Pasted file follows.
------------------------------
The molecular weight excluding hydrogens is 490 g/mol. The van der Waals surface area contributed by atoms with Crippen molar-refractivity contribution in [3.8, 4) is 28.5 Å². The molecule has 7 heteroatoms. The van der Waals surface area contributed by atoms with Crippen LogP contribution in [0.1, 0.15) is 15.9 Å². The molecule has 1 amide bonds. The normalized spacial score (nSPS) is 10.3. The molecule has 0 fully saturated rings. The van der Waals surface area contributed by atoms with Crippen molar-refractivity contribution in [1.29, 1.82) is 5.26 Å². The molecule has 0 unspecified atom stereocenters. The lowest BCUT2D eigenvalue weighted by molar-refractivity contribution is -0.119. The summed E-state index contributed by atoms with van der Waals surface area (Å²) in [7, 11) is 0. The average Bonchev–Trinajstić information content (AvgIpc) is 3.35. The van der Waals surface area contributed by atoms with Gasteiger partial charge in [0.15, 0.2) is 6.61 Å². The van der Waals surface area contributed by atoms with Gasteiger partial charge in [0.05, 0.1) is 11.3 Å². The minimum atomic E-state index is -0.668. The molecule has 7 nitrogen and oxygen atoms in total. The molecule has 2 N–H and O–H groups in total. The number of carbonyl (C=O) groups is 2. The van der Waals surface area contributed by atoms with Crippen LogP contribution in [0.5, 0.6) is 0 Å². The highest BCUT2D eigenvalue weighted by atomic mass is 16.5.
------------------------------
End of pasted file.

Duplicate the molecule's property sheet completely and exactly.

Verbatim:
The molecular weight excluding hydrogens is 490 g/mol. The van der Waals surface area contributed by atoms with Crippen molar-refractivity contribution in [3.8, 4) is 28.5 Å². The molecule has 7 heteroatoms. The van der Waals surface area contributed by atoms with Crippen LogP contribution in [0.1, 0.15) is 15.9 Å². The molecule has 1 amide bonds. The normalized spacial score (nSPS) is 10.3. The molecule has 0 fully saturated rings. The van der Waals surface area contributed by atoms with Crippen molar-refractivity contribution in [1.29, 1.82) is 5.26 Å². The molecule has 0 unspecified atom stereocenters. The lowest BCUT2D eigenvalue weighted by molar-refractivity contribution is -0.119. The summed E-state index contributed by atoms with van der Waals surface area (Å²) in [7, 11) is 0. The average Bonchev–Trinajstić information content (AvgIpc) is 3.35. The van der Waals surface area contributed by atoms with Gasteiger partial charge in [0.15, 0.2) is 6.61 Å². The van der Waals surface area contributed by atoms with Gasteiger partial charge in [0.05, 0.1) is 11.3 Å². The minimum atomic E-state index is -0.668. The molecule has 7 nitrogen and oxygen atoms in total. The molecule has 2 N–H and O–H groups in total. The number of carbonyl (C=O) groups is 2. The van der Waals surface area contributed by atoms with Crippen LogP contribution in [0.5, 0.6) is 0 Å². The highest BCUT2D eigenvalue weighted by atomic mass is 16.5.